Take It With You: PC Notebooks

If you’ve got to take your business on the road, your notebook will be your work machine both in and out of the office. Notebook systems come in a broad array of shapes, sizes, and configurations, and finding the right one will depend on your particular needs. You’ll basically have to consider raw power and speed, built-in features, LCD-size, weight, dimensions, and price. To help you with your decision, we’ve taken a look at four notebook PCs. Remember that most notebook vendors have a variety of lines to choose from, so it’s worth it to shop around, even within one brand.

A Travelmate 611 TXCI Notebook
by Jennifer Doran

We’ve evaluated a number of “lightweight” notebooks that weigh more than a newborn baby, but the Acer 610 lives up to its title. Enclosed in a sleek silver and black case, the Acer 610 offers a speedy Pentium 3 processor, dual hard drives, and is Bluetooth ready.

The SmartCard feature is the Acer’s biggest attraction. SmartCard enables users to encrypt files for increased security, and in addition functions as a combination debit card/credit card. Unfortunately, the review model did not recognize either of the provided SmartCards.

With the dual hard drives, file backups are a breeze and twice as reliable. The Acer also comes with Microsoft Windows ME operating system, although the test model had no software applications for Microsoft Office or Internet Explorer. However, we did load these on without any problems.

We were disturbed that the Acer 610 has no attached floppy disk drive. There is a USB drive attachment, but it’s awkward to plug in and place on a desk. Although a local disk drive is not a vital component, it can be a lifesaver for those looking to transfer files between computers. The omission of a DVD decoder made us wonder if the space taken by the DVD player and accompanying software could be used for something else.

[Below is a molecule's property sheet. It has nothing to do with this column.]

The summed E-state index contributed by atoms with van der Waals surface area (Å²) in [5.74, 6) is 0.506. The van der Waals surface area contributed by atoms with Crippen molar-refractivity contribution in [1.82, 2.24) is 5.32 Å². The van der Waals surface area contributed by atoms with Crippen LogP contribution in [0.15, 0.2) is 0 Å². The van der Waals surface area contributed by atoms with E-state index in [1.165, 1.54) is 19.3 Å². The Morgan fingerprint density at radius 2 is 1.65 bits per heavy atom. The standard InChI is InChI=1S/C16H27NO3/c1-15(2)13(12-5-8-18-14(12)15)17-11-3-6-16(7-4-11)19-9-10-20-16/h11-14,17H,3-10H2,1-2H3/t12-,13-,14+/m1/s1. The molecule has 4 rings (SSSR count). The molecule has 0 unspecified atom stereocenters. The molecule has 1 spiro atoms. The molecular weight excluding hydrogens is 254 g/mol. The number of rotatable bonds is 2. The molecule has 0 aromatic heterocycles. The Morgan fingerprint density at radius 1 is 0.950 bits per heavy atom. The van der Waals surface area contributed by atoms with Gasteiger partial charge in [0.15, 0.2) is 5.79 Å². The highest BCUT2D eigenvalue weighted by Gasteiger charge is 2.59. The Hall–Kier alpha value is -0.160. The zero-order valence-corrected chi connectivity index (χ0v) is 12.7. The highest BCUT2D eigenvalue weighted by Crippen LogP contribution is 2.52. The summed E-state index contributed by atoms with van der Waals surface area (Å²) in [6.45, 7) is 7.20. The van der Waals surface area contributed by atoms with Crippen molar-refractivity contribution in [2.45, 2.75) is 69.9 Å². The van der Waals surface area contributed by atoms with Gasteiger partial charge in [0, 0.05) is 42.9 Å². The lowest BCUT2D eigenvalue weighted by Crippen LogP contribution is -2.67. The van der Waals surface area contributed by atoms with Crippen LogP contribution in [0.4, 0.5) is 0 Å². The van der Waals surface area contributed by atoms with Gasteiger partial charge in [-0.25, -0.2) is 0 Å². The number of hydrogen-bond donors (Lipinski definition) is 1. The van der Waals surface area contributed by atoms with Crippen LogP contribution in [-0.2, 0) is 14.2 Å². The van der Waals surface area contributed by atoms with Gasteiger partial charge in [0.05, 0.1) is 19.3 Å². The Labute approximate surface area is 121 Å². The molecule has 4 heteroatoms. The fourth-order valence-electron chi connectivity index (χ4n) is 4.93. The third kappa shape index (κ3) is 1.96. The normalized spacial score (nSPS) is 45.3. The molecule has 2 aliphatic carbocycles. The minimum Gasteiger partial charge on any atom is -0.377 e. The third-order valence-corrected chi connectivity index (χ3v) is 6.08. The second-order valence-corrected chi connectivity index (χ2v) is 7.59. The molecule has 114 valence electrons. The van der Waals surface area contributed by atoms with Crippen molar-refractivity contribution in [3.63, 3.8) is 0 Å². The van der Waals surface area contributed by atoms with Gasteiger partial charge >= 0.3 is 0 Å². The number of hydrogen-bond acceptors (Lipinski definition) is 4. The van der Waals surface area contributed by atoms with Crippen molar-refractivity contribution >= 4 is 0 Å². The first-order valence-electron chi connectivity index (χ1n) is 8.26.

Overall, the Acer TravelMate 611 TXCi is a power-packed yet lightweight laptop that’s ideal for professionals on the go. It is very reliable, speedy, and durable. While we could not effectively test the SmartCard, we were pleased overall with the Acer’s performance.

Acer Travelmate 611 TXCI
Manufacturer: Acer America; 408-432-6200; www.acer.com
Price: $2,099

Configuration: 1GHz Pentium 3 processor; 100MHz front side bus; 512MB of SDRAM; Microsoft Windows 2000 and ME; SmartCard Technology; Bluetooth-ready with built-in modem and Ethernet

Pros: Extremely lightweight; dual hard drives (11.1GB + 7.42GB) for system backup and simultaneous data retrieval; large, clear screen (1028 x 768 pixels at 24 bit true color-max resolution); two USB ports in rear; very quiet

Cons: No attached floppy disk; no DVD decoder to play DVDs

Gateway Solo 9500
by Keith Kirkpatrick

The 7.5-pound gateway solo 9500 features a massive, 15.7-inch display and is a true desktop replacement. Mated to a fast Pentium III Mobile Processor running at a swift 1GHz with 128MB of RAM and a DVD-ROM player, the Solo 9500 is a multimedia tour de force, ranking with the top desktop systems of just a year ago, in terms of performance and features.

At a display resolution of 1280 by 1024, there’s enough room to keep a few windows open at once without being cramped.

Thanks to the speedy processor, generous amount of RAM, and 16MB of video memory, DVDs play as smoothly as if they were being played on a stand-alone player. Plus, the included player software allows simple, slider-control adjustments of volume, color control, and brightness right on the screen.

Overall, images were sharp, although sitting too close to the screen (as you would on an airplane) will reveal some slight scan lines and blurriness on lower-quality DVD transfers. Audio performance from the two front-mounted speakers was somewhat small and tinny-sounding, but it improved slightly when we were sitting a bit further back from the notebook.

Beyond the DVD player, the Solo 9500 features a variety of amenities designed to help you stay productive: An internal 10/100Mbps, internal Ethernet card, two USB ports, a NTSC/PAL-video out port, and an optical connector.

All told, the Solo 9500 is a large notebook that mimics the functionality of a desktop, while still being portable enough for travelers.

Gateway Solo 9500
Manufacturer: Gateway Inc.; 800-846-4208; www.gateway.com
Starting at $1,800

Pros: Large display